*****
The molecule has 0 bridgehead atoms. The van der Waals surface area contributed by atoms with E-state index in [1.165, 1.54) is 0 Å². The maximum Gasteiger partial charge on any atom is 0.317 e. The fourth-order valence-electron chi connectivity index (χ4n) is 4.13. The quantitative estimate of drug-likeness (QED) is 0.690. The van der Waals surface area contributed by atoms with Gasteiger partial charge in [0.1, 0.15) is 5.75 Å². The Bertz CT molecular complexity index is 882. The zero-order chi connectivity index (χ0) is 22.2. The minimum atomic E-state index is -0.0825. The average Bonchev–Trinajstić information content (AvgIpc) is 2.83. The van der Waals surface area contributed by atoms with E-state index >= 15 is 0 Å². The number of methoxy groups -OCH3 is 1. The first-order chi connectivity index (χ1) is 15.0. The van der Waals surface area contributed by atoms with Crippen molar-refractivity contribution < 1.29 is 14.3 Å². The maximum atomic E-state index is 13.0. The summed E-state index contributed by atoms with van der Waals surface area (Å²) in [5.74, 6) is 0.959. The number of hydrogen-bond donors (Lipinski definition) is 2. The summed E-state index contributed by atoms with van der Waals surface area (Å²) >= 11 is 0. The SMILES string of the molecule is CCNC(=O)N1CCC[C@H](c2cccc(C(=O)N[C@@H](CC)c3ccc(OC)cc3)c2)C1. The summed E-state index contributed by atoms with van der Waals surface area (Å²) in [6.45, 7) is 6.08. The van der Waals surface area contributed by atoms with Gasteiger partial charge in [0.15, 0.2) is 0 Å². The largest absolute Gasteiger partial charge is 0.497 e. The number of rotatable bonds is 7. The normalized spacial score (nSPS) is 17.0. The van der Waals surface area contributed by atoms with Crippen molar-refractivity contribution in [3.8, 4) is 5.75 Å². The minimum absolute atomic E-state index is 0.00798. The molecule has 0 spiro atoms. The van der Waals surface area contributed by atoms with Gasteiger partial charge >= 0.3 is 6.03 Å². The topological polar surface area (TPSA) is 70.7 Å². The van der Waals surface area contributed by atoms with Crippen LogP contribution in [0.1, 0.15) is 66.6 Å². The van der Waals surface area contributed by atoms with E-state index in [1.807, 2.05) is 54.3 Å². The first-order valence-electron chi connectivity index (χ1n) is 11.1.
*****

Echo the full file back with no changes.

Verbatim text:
The molecule has 0 bridgehead atoms. The van der Waals surface area contributed by atoms with E-state index in [1.165, 1.54) is 0 Å². The maximum Gasteiger partial charge on any atom is 0.317 e. The fourth-order valence-electron chi connectivity index (χ4n) is 4.13. The quantitative estimate of drug-likeness (QED) is 0.690. The van der Waals surface area contributed by atoms with Gasteiger partial charge in [0.1, 0.15) is 5.75 Å². The Bertz CT molecular complexity index is 882. The zero-order chi connectivity index (χ0) is 22.2. The minimum atomic E-state index is -0.0825. The average Bonchev–Trinajstić information content (AvgIpc) is 2.83. The van der Waals surface area contributed by atoms with E-state index >= 15 is 0 Å². The number of methoxy groups -OCH3 is 1. The first-order chi connectivity index (χ1) is 15.0. The van der Waals surface area contributed by atoms with Crippen molar-refractivity contribution < 1.29 is 14.3 Å². The maximum atomic E-state index is 13.0. The summed E-state index contributed by atoms with van der Waals surface area (Å²) in [5.74, 6) is 0.959. The number of hydrogen-bond donors (Lipinski definition) is 2. The summed E-state index contributed by atoms with van der Waals surface area (Å²) >= 11 is 0. The SMILES string of the molecule is CCNC(=O)N1CCC[C@H](c2cccc(C(=O)N[C@@H](CC)c3ccc(OC)cc3)c2)C1. The summed E-state index contributed by atoms with van der Waals surface area (Å²) in [6.45, 7) is 6.08. The van der Waals surface area contributed by atoms with Gasteiger partial charge in [0.15, 0.2) is 0 Å². The largest absolute Gasteiger partial charge is 0.497 e. The number of rotatable bonds is 7. The normalized spacial score (nSPS) is 17.0. The van der Waals surface area contributed by atoms with Crippen molar-refractivity contribution in [3.8, 4) is 5.75 Å². The minimum absolute atomic E-state index is 0.00798. The molecule has 0 spiro atoms. The van der Waals surface area contributed by atoms with Gasteiger partial charge >= 0.3 is 6.03 Å². The topological polar surface area (TPSA) is 70.7 Å². The van der Waals surface area contributed by atoms with Crippen LogP contribution in [0.1, 0.15) is 66.6 Å². The van der Waals surface area contributed by atoms with E-state index in [1.807, 2.05) is 54.3 Å². The first-order valence-electron chi connectivity index (χ1n) is 11.1.